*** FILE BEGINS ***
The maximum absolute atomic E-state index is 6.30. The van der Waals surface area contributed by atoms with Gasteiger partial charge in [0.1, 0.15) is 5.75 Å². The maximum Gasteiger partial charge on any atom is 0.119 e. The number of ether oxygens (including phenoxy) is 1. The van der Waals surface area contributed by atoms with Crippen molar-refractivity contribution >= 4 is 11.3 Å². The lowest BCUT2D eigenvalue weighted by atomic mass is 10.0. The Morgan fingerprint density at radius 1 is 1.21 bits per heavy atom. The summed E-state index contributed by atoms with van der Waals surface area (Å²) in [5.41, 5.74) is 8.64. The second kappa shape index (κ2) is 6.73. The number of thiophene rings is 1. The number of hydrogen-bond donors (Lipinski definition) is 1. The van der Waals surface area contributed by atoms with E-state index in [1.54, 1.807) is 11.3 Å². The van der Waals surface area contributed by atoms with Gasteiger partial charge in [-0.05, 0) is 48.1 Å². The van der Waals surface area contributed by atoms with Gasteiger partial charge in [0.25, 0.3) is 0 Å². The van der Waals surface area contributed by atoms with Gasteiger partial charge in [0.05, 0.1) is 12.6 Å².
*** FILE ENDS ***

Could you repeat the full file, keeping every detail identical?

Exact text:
The maximum absolute atomic E-state index is 6.30. The van der Waals surface area contributed by atoms with Gasteiger partial charge in [0.1, 0.15) is 5.75 Å². The maximum Gasteiger partial charge on any atom is 0.119 e. The number of ether oxygens (including phenoxy) is 1. The van der Waals surface area contributed by atoms with Crippen molar-refractivity contribution >= 4 is 11.3 Å². The lowest BCUT2D eigenvalue weighted by atomic mass is 10.0. The Morgan fingerprint density at radius 1 is 1.21 bits per heavy atom. The summed E-state index contributed by atoms with van der Waals surface area (Å²) in [5.41, 5.74) is 8.64. The second kappa shape index (κ2) is 6.73. The number of thiophene rings is 1. The number of hydrogen-bond donors (Lipinski definition) is 1. The van der Waals surface area contributed by atoms with E-state index in [1.54, 1.807) is 11.3 Å². The van der Waals surface area contributed by atoms with Gasteiger partial charge in [-0.05, 0) is 48.1 Å². The van der Waals surface area contributed by atoms with Gasteiger partial charge in [0.25, 0.3) is 0 Å². The van der Waals surface area contributed by atoms with Gasteiger partial charge in [0.05, 0.1) is 12.6 Å².